1.How does the hotel business react to the business cycle? Explain why hotel building continues after demand turns down.

2.What does securitization mean? How is it affecting the hotel business? 

pg 422 reading::


Our discussion of competitive practices was structured by the model of the marketing mix. Competition should be proactive, not reactive. In each element of the marketing mix, there is a tool for reaching and attracting guests. With the development of databased marketing, moreover, the appeal can be more carefully crafted to motivate our guests and people like them, and even to reach them individually with the appeal best suited to them.

Product is ultimately the guest’s experience. Ways of improving that experience include food service, other services and amenities, and systemwide services. Limited-service properties do not offer restaurant service to their “upstairs” guests, but food service continues to be a major competitive tool in reaching the “downstairs” guests in full-service hotels. Food service is difficult to manage, and some properties have leased their food service operations. This solution has built-in problems related to giving up control of the “service department” of the hotel. Other hotels use franchised restaurants to gain a successful food service format, field supervision, and the power of an additional brand. Still others have sought to limit the problems of and skills required by food service by simplifying their food service operations. The problem with most services and amenities is that many are easily copied and so do not offer differentiation. Systemwide services provided by franchisors include quality assurance for the entire system, an international reservation service, and the establishment and maintenance of a brand name and image.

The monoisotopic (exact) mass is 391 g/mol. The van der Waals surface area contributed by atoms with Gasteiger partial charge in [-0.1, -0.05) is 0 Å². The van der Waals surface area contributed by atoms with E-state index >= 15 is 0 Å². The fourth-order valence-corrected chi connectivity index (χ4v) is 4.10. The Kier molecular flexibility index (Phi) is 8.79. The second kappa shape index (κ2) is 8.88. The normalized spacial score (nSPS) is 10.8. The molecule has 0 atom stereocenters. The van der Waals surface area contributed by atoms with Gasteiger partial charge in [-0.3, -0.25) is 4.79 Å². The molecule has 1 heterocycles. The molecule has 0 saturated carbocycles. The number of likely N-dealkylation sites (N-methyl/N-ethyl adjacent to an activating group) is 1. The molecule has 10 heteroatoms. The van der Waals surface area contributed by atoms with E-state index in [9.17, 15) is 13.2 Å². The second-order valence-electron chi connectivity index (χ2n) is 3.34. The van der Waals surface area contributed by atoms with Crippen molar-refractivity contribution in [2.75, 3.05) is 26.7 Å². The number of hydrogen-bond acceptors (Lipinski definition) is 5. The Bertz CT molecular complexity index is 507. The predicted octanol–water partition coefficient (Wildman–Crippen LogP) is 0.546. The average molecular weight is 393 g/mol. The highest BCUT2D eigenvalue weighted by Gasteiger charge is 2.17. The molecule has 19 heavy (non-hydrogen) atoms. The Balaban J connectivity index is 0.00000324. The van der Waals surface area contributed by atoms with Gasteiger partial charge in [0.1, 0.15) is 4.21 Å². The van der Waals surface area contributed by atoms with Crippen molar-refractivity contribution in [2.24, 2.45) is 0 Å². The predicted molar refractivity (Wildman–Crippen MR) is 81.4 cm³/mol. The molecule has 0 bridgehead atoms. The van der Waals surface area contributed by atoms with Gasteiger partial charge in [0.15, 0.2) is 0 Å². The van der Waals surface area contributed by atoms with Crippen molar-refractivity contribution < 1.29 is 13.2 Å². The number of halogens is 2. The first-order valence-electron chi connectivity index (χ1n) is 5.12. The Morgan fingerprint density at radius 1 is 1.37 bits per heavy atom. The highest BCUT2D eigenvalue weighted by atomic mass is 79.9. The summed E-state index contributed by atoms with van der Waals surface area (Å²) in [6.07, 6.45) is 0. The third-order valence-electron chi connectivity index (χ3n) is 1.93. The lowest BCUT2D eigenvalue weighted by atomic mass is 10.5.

The low variable cost and consequent wide margin in room sales offer many opportunities for special rates. These are extended to volume customers and, during slow periods, to specially targeted customers, such as sports teams. Rates can also vary according to demand as yield management dictates. The practice of yield management runs the risk of offending customers who are charged different rates for the same product at different times. Good practice in yield management dictates full disclosure of pricing to customers and restrictions on rooms sold at lower rates, such as advance purchase or minimum stay.

Place refers not only to the property’s location but also to the channels of distribution. Promotion or marketing communication uses mass advertising in the electronic and print media. Brand advertising in large chains involves very large expenditures to establish and maintain a brand name and image. The Internet has become prominent in advertising, and interactive Web sites make the Internet an additional channel of distribution. Although such mass promotion remains important, hotels are moving toward tighter targeting in their marketing, based on databases made up of information on customers and their transactions.




1.What are some of the conditions of competition in the hotel business? What is their impact?
2.What is the difference between the upstairs and downstairs markets?